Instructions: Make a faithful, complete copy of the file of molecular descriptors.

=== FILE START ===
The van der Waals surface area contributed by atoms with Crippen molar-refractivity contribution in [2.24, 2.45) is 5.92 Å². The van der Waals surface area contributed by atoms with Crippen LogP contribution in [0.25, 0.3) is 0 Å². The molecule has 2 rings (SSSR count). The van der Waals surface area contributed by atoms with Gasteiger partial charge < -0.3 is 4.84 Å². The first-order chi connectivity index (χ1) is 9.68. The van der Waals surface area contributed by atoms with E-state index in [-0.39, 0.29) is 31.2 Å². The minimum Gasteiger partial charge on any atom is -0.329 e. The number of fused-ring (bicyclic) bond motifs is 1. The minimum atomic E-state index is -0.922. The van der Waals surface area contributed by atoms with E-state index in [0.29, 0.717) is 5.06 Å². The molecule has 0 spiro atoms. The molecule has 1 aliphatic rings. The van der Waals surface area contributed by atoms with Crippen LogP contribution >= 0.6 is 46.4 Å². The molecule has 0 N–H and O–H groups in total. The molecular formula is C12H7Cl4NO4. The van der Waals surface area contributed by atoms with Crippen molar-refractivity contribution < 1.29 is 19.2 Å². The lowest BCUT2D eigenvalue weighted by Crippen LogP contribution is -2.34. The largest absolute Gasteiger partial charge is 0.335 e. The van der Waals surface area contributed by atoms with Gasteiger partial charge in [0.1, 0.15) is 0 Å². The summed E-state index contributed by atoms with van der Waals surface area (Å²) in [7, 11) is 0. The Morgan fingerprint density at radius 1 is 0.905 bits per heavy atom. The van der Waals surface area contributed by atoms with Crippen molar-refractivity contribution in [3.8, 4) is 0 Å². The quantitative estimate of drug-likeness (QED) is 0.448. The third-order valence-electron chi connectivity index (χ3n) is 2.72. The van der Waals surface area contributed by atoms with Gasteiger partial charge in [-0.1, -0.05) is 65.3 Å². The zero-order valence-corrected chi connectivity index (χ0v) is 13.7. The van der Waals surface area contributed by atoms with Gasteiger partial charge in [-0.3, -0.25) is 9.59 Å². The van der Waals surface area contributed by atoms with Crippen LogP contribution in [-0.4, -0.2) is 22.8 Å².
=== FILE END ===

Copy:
The van der Waals surface area contributed by atoms with Crippen molar-refractivity contribution in [2.24, 2.45) is 5.92 Å². The van der Waals surface area contributed by atoms with Crippen LogP contribution in [0.25, 0.3) is 0 Å². The molecule has 2 rings (SSSR count). The van der Waals surface area contributed by atoms with Gasteiger partial charge < -0.3 is 4.84 Å². The first-order chi connectivity index (χ1) is 9.68. The van der Waals surface area contributed by atoms with E-state index in [-0.39, 0.29) is 31.2 Å². The minimum Gasteiger partial charge on any atom is -0.329 e. The number of fused-ring (bicyclic) bond motifs is 1. The minimum atomic E-state index is -0.922. The van der Waals surface area contributed by atoms with E-state index in [0.29, 0.717) is 5.06 Å². The molecule has 0 spiro atoms. The molecule has 1 aliphatic rings. The van der Waals surface area contributed by atoms with Crippen LogP contribution >= 0.6 is 46.4 Å². The molecule has 0 N–H and O–H groups in total. The molecular formula is C12H7Cl4NO4. The van der Waals surface area contributed by atoms with Crippen molar-refractivity contribution < 1.29 is 19.2 Å². The lowest BCUT2D eigenvalue weighted by Crippen LogP contribution is -2.34. The largest absolute Gasteiger partial charge is 0.335 e. The van der Waals surface area contributed by atoms with Gasteiger partial charge in [0.1, 0.15) is 0 Å². The summed E-state index contributed by atoms with van der Waals surface area (Å²) in [7, 11) is 0. The Morgan fingerprint density at radius 1 is 0.905 bits per heavy atom. The van der Waals surface area contributed by atoms with Crippen molar-refractivity contribution in [3.8, 4) is 0 Å². The quantitative estimate of drug-likeness (QED) is 0.448. The third-order valence-electron chi connectivity index (χ3n) is 2.72. The van der Waals surface area contributed by atoms with Gasteiger partial charge in [-0.1, -0.05) is 65.3 Å². The zero-order valence-corrected chi connectivity index (χ0v) is 13.7. The van der Waals surface area contributed by atoms with Gasteiger partial charge in [-0.3, -0.25) is 9.59 Å². The van der Waals surface area contributed by atoms with Crippen LogP contribution in [-0.4, -0.2) is 22.8 Å².